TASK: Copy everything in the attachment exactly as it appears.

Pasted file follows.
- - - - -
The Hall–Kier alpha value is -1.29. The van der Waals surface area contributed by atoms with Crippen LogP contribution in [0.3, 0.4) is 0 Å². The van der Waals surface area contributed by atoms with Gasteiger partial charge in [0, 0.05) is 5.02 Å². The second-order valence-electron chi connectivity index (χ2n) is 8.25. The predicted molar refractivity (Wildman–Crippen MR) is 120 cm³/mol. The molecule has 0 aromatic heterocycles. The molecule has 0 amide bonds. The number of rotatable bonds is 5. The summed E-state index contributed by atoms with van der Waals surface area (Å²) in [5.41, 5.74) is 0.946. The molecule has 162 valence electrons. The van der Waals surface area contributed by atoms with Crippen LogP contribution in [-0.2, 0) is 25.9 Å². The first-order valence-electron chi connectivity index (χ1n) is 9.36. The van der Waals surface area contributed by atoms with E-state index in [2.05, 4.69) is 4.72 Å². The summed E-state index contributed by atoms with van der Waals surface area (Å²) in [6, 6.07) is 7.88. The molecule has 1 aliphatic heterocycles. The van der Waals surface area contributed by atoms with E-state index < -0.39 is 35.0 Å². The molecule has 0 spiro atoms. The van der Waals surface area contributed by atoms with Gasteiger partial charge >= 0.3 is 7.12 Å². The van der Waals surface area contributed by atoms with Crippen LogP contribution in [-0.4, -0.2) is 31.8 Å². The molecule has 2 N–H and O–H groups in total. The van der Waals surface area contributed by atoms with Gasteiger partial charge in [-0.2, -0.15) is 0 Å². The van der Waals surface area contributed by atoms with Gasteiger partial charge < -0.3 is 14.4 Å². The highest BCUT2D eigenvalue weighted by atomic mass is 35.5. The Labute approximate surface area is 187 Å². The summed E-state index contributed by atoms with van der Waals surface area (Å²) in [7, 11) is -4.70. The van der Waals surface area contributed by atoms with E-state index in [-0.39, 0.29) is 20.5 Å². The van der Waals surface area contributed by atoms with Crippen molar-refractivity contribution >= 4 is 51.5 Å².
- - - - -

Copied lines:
The Hall–Kier alpha value is -1.29. The van der Waals surface area contributed by atoms with Crippen LogP contribution in [0.3, 0.4) is 0 Å². The van der Waals surface area contributed by atoms with Gasteiger partial charge in [0, 0.05) is 5.02 Å². The second-order valence-electron chi connectivity index (χ2n) is 8.25. The predicted molar refractivity (Wildman–Crippen MR) is 120 cm³/mol. The molecule has 0 aromatic heterocycles. The molecule has 0 amide bonds. The number of rotatable bonds is 5. The summed E-state index contributed by atoms with van der Waals surface area (Å²) in [5.41, 5.74) is 0.946. The molecule has 162 valence electrons. The van der Waals surface area contributed by atoms with Crippen LogP contribution in [-0.2, 0) is 25.9 Å². The first-order valence-electron chi connectivity index (χ1n) is 9.36. The van der Waals surface area contributed by atoms with E-state index in [2.05, 4.69) is 4.72 Å². The summed E-state index contributed by atoms with van der Waals surface area (Å²) in [6, 6.07) is 7.88. The molecule has 1 aliphatic heterocycles. The van der Waals surface area contributed by atoms with E-state index < -0.39 is 35.0 Å². The molecule has 0 spiro atoms. The van der Waals surface area contributed by atoms with Gasteiger partial charge >= 0.3 is 7.12 Å². The van der Waals surface area contributed by atoms with Crippen LogP contribution in [-0.4, -0.2) is 31.8 Å². The molecule has 2 N–H and O–H groups in total. The van der Waals surface area contributed by atoms with Gasteiger partial charge in [-0.2, -0.15) is 0 Å². The van der Waals surface area contributed by atoms with Gasteiger partial charge < -0.3 is 14.4 Å². The highest BCUT2D eigenvalue weighted by atomic mass is 35.5. The Labute approximate surface area is 187 Å². The summed E-state index contributed by atoms with van der Waals surface area (Å²) in [7, 11) is -4.70. The van der Waals surface area contributed by atoms with E-state index in [-0.39, 0.29) is 20.5 Å². The van der Waals surface area contributed by atoms with Crippen molar-refractivity contribution >= 4 is 51.5 Å².